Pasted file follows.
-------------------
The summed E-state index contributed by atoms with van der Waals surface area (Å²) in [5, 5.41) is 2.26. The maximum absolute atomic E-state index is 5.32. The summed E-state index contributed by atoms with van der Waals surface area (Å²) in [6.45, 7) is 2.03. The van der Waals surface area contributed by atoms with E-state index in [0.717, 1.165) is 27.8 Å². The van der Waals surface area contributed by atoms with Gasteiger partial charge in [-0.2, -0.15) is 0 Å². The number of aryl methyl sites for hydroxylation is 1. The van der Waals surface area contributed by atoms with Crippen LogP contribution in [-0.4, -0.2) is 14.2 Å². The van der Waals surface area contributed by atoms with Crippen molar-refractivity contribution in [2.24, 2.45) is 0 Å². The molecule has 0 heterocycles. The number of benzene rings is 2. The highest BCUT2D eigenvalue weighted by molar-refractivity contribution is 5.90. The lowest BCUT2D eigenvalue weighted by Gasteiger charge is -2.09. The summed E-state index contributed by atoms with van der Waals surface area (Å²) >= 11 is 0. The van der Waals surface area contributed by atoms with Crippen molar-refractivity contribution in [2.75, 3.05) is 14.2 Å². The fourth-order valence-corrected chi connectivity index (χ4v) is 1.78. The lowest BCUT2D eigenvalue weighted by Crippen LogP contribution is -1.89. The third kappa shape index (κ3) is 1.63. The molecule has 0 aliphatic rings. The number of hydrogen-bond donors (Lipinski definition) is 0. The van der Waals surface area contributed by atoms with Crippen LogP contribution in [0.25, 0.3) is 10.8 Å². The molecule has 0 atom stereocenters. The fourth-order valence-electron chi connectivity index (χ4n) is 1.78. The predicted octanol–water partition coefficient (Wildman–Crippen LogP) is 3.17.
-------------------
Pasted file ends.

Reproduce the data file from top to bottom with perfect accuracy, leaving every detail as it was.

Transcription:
The summed E-state index contributed by atoms with van der Waals surface area (Å²) in [5, 5.41) is 2.26. The maximum absolute atomic E-state index is 5.32. The summed E-state index contributed by atoms with van der Waals surface area (Å²) in [6.45, 7) is 2.03. The van der Waals surface area contributed by atoms with E-state index in [0.717, 1.165) is 27.8 Å². The van der Waals surface area contributed by atoms with Gasteiger partial charge in [-0.2, -0.15) is 0 Å². The number of aryl methyl sites for hydroxylation is 1. The van der Waals surface area contributed by atoms with Crippen LogP contribution in [-0.4, -0.2) is 14.2 Å². The van der Waals surface area contributed by atoms with Crippen molar-refractivity contribution in [2.24, 2.45) is 0 Å². The molecule has 0 heterocycles. The number of benzene rings is 2. The highest BCUT2D eigenvalue weighted by molar-refractivity contribution is 5.90. The lowest BCUT2D eigenvalue weighted by Gasteiger charge is -2.09. The summed E-state index contributed by atoms with van der Waals surface area (Å²) >= 11 is 0. The van der Waals surface area contributed by atoms with Crippen molar-refractivity contribution in [2.75, 3.05) is 14.2 Å². The fourth-order valence-corrected chi connectivity index (χ4v) is 1.78. The lowest BCUT2D eigenvalue weighted by Crippen LogP contribution is -1.89. The third kappa shape index (κ3) is 1.63. The molecule has 0 aliphatic rings. The number of hydrogen-bond donors (Lipinski definition) is 0. The van der Waals surface area contributed by atoms with Crippen LogP contribution in [0.25, 0.3) is 10.8 Å². The molecule has 0 atom stereocenters. The fourth-order valence-electron chi connectivity index (χ4n) is 1.78. The predicted octanol–water partition coefficient (Wildman–Crippen LogP) is 3.17.